3 Tips for Improving Mailing List ROI
Getting the most 'bang for your buck' on mailing lists can be myopic if you rule out options that can significantly help to grow your business. Choosing only those lists with the highest return on investment (ROI) and response rates can narrow your market reach, so consider your primary objectives before defining your acceptance criteria.
In light of the current economy and the need to mail smarter, here are three things every direct marketer can do to maximize the value from their mailing list rentals and their time.
1) Leverage empirical knowledge and effective negotiation skills.
This sounds much better than saying "hire a good list broker", but that is the recommendation. Experienced brokers know which lists work and which ones don't. Many have relationships with original list compilers so they can buy directly from the source and extend discounts based on economies of scale. Savvy brokers also understand analytics, so they can back up their recommendations with quantitative information and explain the meaning behind the metrics.
2) Leverage analytics to work for you.
Technology has powered the science of analysis with meaningful statistics on virtually every list on the market today. For example, the test-to-continuation ratio provides an aggregate measure of mailer success renting the same list. If a high percentage of mailers are placing continuation orders, then something about the list is working for them.
Another good reference point is the list popularity index (LPI). The LPI is based on how recently and frequently a list is included in list brokers' recommendations to their clients. This is a great tool for comparing mailing lists that have been on the market for a while, but should not be used exclusively to rule out titles that are new to market or have recently changed managers.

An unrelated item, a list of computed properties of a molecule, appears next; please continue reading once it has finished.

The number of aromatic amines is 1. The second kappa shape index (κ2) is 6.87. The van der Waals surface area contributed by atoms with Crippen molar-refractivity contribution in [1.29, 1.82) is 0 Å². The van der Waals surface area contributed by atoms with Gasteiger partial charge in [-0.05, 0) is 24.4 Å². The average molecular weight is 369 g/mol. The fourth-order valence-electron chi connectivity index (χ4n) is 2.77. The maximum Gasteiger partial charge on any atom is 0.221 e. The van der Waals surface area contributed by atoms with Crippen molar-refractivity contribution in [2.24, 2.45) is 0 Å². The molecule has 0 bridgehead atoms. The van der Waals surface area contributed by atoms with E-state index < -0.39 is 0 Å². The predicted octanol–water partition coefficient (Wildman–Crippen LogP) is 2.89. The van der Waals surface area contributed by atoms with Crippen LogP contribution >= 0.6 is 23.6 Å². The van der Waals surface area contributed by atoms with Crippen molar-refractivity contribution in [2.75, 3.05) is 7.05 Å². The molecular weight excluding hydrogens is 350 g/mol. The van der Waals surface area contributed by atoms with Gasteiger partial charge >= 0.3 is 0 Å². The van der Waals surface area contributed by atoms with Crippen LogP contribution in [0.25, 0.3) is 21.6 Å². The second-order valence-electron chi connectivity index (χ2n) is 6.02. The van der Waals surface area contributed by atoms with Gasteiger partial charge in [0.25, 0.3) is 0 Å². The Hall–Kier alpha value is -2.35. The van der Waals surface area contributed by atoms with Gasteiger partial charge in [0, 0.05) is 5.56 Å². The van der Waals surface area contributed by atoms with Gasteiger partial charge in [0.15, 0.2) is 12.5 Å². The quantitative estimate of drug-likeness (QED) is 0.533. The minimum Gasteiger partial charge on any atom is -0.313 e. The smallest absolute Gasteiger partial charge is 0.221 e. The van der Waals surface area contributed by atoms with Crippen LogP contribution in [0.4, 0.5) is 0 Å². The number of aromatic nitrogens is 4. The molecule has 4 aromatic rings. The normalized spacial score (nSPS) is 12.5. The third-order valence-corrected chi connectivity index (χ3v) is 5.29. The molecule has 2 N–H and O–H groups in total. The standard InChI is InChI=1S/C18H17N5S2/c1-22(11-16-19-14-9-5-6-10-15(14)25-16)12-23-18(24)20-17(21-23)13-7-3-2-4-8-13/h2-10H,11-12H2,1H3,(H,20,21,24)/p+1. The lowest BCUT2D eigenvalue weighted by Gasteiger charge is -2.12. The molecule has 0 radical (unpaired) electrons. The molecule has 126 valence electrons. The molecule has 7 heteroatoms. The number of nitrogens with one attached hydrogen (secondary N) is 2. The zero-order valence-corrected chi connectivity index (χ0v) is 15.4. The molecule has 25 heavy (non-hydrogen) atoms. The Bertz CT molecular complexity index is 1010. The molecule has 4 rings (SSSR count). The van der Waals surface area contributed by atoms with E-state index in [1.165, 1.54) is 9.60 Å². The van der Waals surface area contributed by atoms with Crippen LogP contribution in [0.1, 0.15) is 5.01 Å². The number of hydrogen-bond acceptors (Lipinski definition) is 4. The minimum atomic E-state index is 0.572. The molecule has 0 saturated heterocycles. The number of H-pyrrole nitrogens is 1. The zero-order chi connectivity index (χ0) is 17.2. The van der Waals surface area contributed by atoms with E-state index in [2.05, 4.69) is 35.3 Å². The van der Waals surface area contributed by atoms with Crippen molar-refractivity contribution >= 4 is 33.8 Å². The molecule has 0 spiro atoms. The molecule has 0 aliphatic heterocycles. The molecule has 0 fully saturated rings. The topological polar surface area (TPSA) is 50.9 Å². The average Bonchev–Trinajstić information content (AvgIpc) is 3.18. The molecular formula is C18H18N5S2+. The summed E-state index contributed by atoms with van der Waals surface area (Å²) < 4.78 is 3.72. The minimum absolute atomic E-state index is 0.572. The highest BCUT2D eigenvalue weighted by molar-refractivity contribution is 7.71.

Ask to review a list profile. Comprehensive list profiles are available because a data bridge now connects data cards with the underlying data at the owner service bureau. You get a visualization of frequency distributions for all selectable dimensions including demographics, psychographics, interests, and purchase behavior.
3) Optimize list selection value.
Many selections have significant overlap, and choosing them together will only result in higher costs. A good list broker can optimize your selection criteria based on the resulting data set. They serve your best interests and do not typically receive commissions on selection revenue.
Getting the most 'bang for your buck' on lists can be myopic if you rule out options that can significantly help to grow your business. Choosing only those lists with the highest return on investment (ROI) and response rates can narrow your market reach, so consider your primary objectives before defining your acceptance criteria.
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ABOUT THE AUTHOR
Chris DeMartine is a data-driven innovator with 10 years experience building custom analytical reporting solutions for list brokers and list managers. He was most recently the Vice President of Analytical Resources at ALC Inc., where he deployed a web-based suite of more than 500 analytical reporting and analysis tools. While at ALC, Chris earned his MBA at Drexel University in Philadelphia, PA. He has also worked for IBM Corporation, Canon USA, and as a small business owner. In 2002, Chris was honored with the Ron Davis Young List Professional of the Year award given by the Direct Marketing Association's List and Database Council. Chris has published articles related to market trends, mailing lists, performance benchmarking, and operational excellence.